The Difference Between Zero-Party, First-Party & Third-Party Data

March 29, 2023

By Katelyn Drake

Zero, first, and third-party data for B2B marketers group of marketers image

We know — and even expect — brands to understand us and offer up personalized experiences. (And at this point, isn’t it annoying when a brand obviously doesn’t “get” us?)

While we’ve seen a major shift from third-party to first-party data over the past few years, the latest trend now relies on zero-party data. And, if used correctly, it will become the most powerful source of buyer information.

Quick definitions 

Before we dive much further, let’s quickly recap the different data sources:

  • Third-party data is obtained or purchased from an outside source. Think Apple or Facebook’s abilities to provide demographic or other interests based on information collected from those sites. The data is not exclusive to your company, meaning anyone can have access to the same data.
  • First-party data is collected by you. You collect it from your website, your app, or within your product itself. Typically, first-party data is behavioral data, such as a user clicking on three different screens — it shows you how the user engages with different experiences.
  • Zero-party data is collected from — and shared voluntarily by — the user. Rather than assuming three clicks on different screens shows an intent to buy, you would ask the user directly, such as through a survey.

There’s also second-party data which is the first-party data from another source. It might be a trusted business partner that opts to share the data with you, or data you purchase. But for this discussion, we will focus on third, first, and zero-party data.

Third-party data is more limited than ever

Third-party data used to reign supreme. It was easy to rely on the data of tech giants like Google, Apple, and Facebook — with access to hundreds of millions of users — for targeted advertising.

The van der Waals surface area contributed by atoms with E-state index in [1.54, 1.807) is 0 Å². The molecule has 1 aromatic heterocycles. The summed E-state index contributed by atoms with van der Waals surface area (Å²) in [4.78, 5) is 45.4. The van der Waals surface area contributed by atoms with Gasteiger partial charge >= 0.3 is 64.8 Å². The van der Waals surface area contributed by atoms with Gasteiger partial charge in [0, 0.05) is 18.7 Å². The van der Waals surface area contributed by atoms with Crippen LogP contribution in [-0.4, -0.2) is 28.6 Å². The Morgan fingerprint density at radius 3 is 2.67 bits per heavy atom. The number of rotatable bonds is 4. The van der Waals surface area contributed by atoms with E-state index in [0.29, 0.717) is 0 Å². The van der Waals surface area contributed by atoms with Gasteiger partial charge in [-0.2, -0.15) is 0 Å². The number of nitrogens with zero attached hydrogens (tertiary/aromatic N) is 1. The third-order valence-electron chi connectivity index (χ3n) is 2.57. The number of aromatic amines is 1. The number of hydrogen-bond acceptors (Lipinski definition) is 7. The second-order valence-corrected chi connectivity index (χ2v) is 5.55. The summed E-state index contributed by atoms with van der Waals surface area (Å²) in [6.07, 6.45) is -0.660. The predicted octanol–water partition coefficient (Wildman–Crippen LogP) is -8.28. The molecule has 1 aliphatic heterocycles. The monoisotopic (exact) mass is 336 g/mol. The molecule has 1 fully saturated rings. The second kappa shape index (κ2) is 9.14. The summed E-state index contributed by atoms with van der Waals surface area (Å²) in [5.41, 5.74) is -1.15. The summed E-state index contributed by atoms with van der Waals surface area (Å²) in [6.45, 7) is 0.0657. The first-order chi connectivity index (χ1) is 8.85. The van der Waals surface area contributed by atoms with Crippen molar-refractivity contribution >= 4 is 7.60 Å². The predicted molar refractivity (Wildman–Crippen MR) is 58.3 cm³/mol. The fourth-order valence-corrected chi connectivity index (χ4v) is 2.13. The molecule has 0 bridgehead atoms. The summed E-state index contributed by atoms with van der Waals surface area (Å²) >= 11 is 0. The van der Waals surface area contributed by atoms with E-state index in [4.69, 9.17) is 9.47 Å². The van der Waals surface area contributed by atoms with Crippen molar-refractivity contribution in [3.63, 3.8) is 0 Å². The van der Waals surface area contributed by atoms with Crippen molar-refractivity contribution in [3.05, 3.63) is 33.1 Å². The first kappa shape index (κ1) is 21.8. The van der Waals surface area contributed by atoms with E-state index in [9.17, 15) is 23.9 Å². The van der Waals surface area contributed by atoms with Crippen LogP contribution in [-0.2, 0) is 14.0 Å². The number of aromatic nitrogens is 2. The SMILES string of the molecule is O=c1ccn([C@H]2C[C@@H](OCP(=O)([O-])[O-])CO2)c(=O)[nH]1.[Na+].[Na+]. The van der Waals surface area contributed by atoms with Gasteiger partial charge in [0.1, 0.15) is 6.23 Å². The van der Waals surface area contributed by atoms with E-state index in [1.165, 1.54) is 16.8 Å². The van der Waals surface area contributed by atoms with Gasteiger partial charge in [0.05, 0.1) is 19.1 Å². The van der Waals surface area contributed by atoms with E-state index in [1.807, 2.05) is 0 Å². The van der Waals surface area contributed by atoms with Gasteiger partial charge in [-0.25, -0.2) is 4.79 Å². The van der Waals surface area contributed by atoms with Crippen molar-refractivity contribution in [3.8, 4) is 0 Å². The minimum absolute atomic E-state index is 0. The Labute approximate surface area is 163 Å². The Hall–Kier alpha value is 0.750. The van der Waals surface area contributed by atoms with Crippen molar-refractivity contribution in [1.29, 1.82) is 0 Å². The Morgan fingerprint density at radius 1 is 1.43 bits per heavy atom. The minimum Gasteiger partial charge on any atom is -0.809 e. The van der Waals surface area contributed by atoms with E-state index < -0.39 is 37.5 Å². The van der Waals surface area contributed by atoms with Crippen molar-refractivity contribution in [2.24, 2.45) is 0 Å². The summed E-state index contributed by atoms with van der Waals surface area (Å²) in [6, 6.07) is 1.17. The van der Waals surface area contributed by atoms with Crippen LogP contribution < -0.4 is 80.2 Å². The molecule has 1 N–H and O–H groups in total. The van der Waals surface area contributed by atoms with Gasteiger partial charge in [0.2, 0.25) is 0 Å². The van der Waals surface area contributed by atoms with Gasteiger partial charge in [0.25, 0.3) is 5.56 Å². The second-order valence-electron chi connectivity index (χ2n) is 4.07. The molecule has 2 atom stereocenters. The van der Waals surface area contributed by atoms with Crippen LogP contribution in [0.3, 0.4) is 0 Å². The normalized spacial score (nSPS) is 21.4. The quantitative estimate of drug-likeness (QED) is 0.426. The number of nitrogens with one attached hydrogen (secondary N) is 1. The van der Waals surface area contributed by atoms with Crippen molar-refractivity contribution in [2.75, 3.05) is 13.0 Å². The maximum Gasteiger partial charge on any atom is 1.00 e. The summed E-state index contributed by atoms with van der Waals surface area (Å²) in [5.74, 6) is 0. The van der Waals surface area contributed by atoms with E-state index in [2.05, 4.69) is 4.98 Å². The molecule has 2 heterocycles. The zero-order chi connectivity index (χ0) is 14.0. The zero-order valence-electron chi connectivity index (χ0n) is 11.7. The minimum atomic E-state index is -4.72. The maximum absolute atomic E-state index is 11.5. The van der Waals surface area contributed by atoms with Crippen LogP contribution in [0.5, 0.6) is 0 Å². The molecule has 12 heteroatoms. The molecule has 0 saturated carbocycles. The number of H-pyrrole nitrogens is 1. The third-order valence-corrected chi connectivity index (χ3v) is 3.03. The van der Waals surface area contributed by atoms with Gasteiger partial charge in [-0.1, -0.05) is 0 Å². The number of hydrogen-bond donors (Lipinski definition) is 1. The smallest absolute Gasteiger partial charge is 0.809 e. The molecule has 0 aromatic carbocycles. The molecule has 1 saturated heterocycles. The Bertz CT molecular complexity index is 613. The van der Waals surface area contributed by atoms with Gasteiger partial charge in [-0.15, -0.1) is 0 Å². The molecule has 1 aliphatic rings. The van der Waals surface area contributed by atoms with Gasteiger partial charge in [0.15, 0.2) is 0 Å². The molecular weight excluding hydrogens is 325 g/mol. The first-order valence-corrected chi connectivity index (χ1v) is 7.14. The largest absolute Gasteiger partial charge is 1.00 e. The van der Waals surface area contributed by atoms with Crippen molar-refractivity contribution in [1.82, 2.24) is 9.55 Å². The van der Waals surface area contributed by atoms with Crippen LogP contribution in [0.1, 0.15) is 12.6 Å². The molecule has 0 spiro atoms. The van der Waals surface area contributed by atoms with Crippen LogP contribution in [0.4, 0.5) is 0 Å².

But that changed with increased scrutiny over privacy. GDPR was implemented in 2018, fundamentally changing how individuals can control access to their data in the EU. Apple introduced user privacy options in iOS 14.5 and higher, where users could choose how their data is tracked. And Google has announced its intention to phase out third-party cookies by the end of 2024.

Marketers have realized that they cannot rely on third-party data in the future, and that it’s better to collect the data — in some form — themselves.

First-party data makes assumptions

First-party data can range from simple web analytics to in-depth product analytics that track every step of the user journey. It can be used for retargeting, personalized experiences, finding that “sticky” factor, and more. First-power data powers the experiences we expect — like Netflix’s “More Items to Explore” recommendations.

First-party data goes far deeper than third-party data because it looks at user behavior. Rather than placing users into buckets based on characteristics, first-party data relies on what users do on your website and within your product. Do they spend two minutes looking at a product page? They’re probably thinking …read more

Source:: Top Rank Blog